Written by: Leslie Buckland, DVM
Marijuana is a popular recreational drug used by millions of people of various ages all over the world. The psychoactive ingredient is delta 9 - tetrahydrocanbinal, common reffered to as THC. Marijuana is usually 1% to 8% THC and hashish, made from the flowers and resin of the plant, can be 3% to 6% THC.
Usually a pet toxicity case involves a dog that has inadvertently eaten some marijuana or hashish. Dogs account for about 96% of exposures and cats about 3%. There are rare reports of pets being exposed through marijuana smoke.
Clinical signs usually show up about 30 - 90 minutes after ingestion or exposure and signs may last up to 72 hours. Various systems are affected; nervous, gastrointestinal, cardiac, and urinary. Usually symptoms can include incoordination, disorientation, listlessness or depression, tremors, hyper sensitivity to light and touch, hypothermia, slow heart rate, dilated pupils, and urinary incontinence. In rare cases there can be recumbency, stupor, and even seizures.
At Guardian Veterinary Centre we typically see patients that are quiet, uncoordinated, hyper sensitive, slightly low heart rate, slightly hypothermic, and they are often dribbling urine. Unless an extremely large quantity was consumed the result is not fatal. A potentially lethal dose for dogs is 3g/kg.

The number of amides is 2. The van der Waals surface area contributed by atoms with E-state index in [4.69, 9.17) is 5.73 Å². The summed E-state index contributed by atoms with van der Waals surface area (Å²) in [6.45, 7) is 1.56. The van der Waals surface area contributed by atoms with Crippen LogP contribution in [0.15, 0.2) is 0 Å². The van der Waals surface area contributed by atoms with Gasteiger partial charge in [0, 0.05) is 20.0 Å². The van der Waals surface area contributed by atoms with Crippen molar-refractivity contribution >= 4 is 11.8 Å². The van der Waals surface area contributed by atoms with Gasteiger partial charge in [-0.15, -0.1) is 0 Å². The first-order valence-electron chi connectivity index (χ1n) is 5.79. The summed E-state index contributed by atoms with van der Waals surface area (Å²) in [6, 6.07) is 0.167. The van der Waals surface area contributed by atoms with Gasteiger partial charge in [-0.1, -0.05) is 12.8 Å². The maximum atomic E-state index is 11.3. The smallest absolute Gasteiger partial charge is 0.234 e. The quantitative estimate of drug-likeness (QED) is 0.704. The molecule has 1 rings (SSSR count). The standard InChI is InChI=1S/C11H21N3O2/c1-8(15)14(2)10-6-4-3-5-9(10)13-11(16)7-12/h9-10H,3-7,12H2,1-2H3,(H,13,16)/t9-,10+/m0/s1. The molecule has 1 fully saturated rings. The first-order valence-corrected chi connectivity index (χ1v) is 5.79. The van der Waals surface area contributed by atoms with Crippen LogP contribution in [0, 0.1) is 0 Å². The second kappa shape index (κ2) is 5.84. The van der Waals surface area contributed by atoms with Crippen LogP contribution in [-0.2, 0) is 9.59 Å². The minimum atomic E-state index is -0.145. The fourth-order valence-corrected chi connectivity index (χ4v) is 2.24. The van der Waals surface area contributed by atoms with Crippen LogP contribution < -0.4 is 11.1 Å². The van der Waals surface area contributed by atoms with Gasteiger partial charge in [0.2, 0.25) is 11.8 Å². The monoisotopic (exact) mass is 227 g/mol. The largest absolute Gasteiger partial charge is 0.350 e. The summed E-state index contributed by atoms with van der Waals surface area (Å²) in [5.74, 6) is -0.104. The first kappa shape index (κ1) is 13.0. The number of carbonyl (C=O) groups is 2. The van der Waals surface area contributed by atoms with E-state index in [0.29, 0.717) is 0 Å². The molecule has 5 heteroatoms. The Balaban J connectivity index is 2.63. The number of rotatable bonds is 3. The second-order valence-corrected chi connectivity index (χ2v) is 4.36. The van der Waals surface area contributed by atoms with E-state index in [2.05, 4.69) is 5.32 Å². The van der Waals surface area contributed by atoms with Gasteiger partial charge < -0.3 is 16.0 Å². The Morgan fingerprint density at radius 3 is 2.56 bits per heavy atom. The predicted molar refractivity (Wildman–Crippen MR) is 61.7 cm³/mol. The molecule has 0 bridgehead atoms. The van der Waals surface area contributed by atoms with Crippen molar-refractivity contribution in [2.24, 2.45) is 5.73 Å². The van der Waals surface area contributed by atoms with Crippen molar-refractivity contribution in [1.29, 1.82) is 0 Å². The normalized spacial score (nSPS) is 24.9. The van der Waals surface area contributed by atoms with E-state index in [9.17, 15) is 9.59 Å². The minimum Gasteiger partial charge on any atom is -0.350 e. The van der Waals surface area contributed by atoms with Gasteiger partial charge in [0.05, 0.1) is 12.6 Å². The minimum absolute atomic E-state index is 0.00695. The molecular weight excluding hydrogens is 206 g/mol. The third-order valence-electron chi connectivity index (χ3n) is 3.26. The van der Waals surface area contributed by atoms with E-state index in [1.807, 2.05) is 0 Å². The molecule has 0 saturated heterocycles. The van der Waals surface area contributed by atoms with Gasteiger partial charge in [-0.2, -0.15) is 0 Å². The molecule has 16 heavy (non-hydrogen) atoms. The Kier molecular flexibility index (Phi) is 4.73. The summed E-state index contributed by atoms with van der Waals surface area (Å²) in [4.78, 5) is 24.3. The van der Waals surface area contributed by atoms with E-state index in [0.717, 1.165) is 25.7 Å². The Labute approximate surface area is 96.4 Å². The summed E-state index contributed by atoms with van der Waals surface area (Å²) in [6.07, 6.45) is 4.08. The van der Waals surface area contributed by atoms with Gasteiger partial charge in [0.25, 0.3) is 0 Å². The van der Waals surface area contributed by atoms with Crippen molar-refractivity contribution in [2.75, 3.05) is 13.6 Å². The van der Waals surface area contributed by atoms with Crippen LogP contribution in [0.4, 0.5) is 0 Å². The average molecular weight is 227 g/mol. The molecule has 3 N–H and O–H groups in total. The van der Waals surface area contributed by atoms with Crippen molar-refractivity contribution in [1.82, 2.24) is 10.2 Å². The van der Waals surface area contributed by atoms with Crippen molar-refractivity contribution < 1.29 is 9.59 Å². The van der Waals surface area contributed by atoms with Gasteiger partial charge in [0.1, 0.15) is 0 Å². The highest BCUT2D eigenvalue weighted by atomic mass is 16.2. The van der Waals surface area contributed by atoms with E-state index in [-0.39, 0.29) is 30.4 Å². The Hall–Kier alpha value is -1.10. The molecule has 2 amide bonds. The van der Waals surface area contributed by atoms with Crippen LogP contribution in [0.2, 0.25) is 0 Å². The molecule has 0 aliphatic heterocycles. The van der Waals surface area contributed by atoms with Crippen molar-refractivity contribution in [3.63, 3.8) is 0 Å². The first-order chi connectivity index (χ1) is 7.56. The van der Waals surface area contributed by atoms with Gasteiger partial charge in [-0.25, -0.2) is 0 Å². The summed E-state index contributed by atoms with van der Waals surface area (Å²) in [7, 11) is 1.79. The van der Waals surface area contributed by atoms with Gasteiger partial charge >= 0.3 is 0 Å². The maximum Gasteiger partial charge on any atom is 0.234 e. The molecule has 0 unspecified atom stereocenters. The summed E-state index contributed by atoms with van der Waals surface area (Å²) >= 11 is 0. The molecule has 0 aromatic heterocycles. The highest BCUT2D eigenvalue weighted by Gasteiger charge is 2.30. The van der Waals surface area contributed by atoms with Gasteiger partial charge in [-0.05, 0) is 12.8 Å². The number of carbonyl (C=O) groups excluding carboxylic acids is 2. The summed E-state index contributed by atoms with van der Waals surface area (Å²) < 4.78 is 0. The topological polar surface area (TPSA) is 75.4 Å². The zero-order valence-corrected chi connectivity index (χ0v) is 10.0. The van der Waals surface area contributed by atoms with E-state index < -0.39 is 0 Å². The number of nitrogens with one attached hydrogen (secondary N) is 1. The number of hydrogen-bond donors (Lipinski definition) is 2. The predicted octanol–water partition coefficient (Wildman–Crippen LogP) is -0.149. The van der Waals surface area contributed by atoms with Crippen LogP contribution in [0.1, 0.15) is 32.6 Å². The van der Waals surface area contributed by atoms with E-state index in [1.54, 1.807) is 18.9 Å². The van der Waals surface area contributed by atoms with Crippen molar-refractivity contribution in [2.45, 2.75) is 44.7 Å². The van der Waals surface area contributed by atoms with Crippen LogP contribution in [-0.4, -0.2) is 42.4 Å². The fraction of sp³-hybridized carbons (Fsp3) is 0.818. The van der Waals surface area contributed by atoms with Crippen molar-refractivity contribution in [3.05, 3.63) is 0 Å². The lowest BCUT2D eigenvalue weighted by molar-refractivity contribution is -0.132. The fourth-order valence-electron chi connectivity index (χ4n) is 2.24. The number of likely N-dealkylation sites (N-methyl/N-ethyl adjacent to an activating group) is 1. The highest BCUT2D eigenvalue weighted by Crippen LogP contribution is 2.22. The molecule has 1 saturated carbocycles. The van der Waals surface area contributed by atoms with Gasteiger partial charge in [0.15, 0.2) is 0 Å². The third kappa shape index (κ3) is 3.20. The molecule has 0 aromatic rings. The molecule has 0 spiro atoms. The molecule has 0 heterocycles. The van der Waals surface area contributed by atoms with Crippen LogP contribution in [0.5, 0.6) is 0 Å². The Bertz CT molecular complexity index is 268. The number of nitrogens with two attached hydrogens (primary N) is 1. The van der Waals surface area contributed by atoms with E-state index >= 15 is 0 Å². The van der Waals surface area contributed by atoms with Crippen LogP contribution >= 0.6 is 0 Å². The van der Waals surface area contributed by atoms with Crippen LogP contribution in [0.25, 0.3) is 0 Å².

Other potential toxins causing central nervous system depression must be considered as a different diagnosis, but tactful questioning of the owners can often reveal the cause. Veterinarians are not obligated to report marijuana exposures to the police. Urine testing similar to those used in humans can be done in dogs, but most veterinary clinics do not carry those tests routinely.
Treatment involves supportive care for the most seriously affected. This would include hospitalization, IV fluids, keeping the patient warm, sedation with diazepam for seizures, atropine for a severely low heart rate, orogastric lavage (pump the stomach) under general anesthesia for comatose patients. Most patients who can still walk are treated as outpatients on oral activated charcoal every 8 hours for 24 hours. Inducing vomiting appears to only be useful within 30 minutes after known ingestion due to the potential antiemetic properties of THC.
Because THC is stored in body fat, the effects of marijuana ingestion can last for up to 72 hours. Luckily it would be very rare to be a fatal toxicity and most patients are back to themselves within 12 to 24 hours.